Horror on display
Exhibit gives movies’ terrors physical presence
09/26/2012 10:00 PM
The horror movies that we watch as kids monkey with our minds as adults.
Childhood viewings of cinema’s best spook and slasher fests have left psychic scars on generations. They’re mild demons that live in forgotten recesses in our brains, but they’re definitely there. And they rear their heads in unexpected places.
Projecting horror cinema onto innocuous, everyday life situations gets the blood pumping, palms sweating, and heart-rate accelerating, but it’s mostly a harmless exercise — the brain playing a game of “what if” with itself. When these projections work their way into creative pursuits, however, interesting things happen.
As Halloween approaches, such work is popping throughout Chicago. A couple of miles from artist Brittany Pyle’s creepy, cinema-inspired Mission Gallery installation, Night Witch (which was recently profiled by Metropolis), another exhibition pulls cues from horror, but in a grander, funnier and ultimately more disturbing fashion.
The Last Catholic, a collection on display at Ebersmoore Gallery, finds artist Michael Rea mining memories of William Peter Blatty’s novel The Exorcist, William Friedkin’s subsequent 1973 film adaptation of the book and his own Catholic upbringing. The source material is dark, grim, and rigid, but Rea’s work is the exact opposite — which makes it all the more unsettling.
Ebersmoore is a small gallery, probably 400 square feet, tops. It’s little. Mr. Hands, a massive wooden sculpture that serves as the centerpiece to The Last Catholic, dominates the space.
The piece depicts a giant, headless robot resting on its knees, one hand planted on the ground and the other grasping at the covers of a bed that has its head posts covered with padding — much like the bed of the young girl Regan in The Exorcist. Mr. Hands is an obvious surrogate for The Exorcist’s possessing demon. It’s an unseeing, unyielding force of evil determined to have the young girl beneath the bedcovers. But it’s much more.
Close inspection reveals a crucifix hanging obscured inside the robot’s torso. Ceremonial-looking, rod-like ornaments hang from its crotch-like genitalia. The robot is on his knees. Could he be praying? Rea’s particular religious imagery gives Mr. Hands a darker dimension, one that moves beyond literary and cinematic exorcisms to confront real-life pederasty in the Catholic Church.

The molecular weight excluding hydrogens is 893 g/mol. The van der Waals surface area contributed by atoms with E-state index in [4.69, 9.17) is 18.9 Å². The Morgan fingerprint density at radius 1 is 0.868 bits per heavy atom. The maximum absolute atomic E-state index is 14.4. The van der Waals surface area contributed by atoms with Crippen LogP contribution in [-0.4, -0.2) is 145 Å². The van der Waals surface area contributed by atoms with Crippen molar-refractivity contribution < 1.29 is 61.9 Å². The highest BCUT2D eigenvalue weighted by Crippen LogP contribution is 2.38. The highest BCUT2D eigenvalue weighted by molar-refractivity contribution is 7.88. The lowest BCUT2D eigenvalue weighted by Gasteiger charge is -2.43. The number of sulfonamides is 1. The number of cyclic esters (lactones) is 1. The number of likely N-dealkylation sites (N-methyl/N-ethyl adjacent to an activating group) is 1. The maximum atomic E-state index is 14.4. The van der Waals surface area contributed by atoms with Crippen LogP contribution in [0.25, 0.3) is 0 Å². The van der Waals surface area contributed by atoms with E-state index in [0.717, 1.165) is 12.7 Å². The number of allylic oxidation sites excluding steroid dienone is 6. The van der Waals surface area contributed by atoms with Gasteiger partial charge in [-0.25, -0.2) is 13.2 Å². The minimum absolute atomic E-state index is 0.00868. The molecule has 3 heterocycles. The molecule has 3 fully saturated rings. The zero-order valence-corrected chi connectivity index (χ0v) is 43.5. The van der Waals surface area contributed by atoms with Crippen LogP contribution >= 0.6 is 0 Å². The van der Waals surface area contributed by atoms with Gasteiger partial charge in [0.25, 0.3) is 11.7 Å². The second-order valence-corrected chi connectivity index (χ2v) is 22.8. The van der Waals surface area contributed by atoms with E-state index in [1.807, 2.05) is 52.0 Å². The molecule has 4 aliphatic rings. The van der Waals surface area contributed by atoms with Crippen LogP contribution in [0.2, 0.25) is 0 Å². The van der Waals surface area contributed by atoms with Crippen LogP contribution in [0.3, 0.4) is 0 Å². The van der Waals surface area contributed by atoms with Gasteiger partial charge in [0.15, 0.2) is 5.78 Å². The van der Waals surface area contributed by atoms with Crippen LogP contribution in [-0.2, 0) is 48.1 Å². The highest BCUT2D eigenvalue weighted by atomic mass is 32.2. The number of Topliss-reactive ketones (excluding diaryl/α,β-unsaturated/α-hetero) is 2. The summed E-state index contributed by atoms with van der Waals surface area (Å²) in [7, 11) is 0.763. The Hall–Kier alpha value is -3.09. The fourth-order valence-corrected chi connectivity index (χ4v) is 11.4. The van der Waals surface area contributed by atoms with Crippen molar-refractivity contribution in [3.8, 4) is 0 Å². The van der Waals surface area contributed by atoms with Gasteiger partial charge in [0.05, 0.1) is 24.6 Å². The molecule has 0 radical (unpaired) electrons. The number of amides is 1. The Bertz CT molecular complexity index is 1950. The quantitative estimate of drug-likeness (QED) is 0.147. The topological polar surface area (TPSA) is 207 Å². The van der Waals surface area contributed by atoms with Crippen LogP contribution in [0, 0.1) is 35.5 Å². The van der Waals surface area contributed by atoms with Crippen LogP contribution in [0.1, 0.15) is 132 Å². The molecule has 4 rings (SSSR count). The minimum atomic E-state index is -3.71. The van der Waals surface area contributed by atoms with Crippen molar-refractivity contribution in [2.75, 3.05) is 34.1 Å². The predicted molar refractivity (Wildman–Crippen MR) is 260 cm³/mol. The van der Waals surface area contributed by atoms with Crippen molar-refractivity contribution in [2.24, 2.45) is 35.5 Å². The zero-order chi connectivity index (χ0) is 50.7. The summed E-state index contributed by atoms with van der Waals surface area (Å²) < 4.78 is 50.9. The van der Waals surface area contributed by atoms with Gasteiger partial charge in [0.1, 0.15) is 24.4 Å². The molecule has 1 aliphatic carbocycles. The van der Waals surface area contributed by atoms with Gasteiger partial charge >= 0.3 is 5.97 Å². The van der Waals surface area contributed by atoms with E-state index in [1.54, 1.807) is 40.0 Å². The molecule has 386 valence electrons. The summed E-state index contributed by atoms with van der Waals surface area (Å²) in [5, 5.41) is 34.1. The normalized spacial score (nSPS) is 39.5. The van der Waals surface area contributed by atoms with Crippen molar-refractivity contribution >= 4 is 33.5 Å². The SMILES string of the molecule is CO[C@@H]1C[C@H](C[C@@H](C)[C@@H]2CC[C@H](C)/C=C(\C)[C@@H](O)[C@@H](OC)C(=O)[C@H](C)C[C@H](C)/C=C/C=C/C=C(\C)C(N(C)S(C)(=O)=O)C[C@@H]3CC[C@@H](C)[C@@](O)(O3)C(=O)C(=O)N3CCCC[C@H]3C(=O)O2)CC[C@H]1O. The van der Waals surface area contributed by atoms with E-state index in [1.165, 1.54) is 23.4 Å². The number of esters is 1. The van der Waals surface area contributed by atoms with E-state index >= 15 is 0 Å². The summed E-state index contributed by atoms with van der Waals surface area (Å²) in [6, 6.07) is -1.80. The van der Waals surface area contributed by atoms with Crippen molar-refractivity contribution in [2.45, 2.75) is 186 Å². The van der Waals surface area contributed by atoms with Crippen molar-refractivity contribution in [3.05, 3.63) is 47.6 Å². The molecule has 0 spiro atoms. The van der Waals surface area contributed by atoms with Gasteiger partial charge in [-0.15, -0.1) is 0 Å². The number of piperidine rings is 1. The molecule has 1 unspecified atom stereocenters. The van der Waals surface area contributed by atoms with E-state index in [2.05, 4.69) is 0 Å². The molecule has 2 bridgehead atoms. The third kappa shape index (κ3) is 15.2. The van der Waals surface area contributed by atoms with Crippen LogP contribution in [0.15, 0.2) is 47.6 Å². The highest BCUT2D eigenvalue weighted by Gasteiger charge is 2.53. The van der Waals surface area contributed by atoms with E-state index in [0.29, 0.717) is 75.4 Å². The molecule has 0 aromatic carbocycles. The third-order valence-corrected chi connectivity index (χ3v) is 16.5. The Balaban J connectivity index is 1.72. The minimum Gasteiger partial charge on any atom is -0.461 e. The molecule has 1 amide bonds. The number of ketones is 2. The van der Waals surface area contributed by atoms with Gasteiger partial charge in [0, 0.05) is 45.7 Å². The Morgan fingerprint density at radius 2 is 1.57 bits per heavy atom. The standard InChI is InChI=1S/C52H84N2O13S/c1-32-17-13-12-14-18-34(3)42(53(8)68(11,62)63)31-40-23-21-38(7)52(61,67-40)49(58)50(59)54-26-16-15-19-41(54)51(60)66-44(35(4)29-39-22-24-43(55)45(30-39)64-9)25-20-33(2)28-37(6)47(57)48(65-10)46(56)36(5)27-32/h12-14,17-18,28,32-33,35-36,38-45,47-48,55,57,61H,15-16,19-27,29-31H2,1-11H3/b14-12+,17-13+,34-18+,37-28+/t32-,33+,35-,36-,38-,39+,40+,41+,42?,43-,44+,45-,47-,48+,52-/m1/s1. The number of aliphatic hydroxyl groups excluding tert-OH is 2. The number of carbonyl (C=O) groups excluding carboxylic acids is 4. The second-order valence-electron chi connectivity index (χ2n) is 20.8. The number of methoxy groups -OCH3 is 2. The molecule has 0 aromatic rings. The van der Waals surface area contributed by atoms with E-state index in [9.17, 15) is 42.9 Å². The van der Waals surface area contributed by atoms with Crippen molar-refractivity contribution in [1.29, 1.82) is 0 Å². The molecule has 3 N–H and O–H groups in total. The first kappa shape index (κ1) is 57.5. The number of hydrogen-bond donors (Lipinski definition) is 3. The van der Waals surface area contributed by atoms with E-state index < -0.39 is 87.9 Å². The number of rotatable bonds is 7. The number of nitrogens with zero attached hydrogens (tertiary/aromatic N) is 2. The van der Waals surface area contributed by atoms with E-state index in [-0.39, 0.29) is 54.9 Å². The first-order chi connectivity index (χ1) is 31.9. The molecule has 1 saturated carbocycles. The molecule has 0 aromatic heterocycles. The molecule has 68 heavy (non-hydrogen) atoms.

The remaining three pieces in The Last Catholic ride similar lines.
Pentagram displays a young girl’s nightgown crusted with layers of goop in various shades of green. It’s the clothing worn by Regan during the infamous projectile vomiting scene in The Exorcist. Framed on a wall, the pukey garb is both comic and sad — a lowbrow celebration of a child’s agony.
The piece titled It’s a Wonderful Life displays those exact words in wood and spray paint on the gallery wall. In the film The Exorcist III, the line was written in blood on the wall at a murder scene. In similar fashion, the piece uses humor and sarcasm to comment on its surroundings.
The Last Catholic’s final piece is its most disturbing.
Pazuzu is a small, blue sculpture of a head. It’s gargoyle in form with a sinister sneer that reveals pointed teeth. In The Exorcist, Pazuzu is one of the demons that possess young Regan. Here he sits alone on the floor in a corner. One could trip over him if not paying attention. Though small and isolated, Pazuzu’s presence is strong. His eyes seem to follow gallery visitors, watching them as he watches the fruits of his evil labors unfold before him.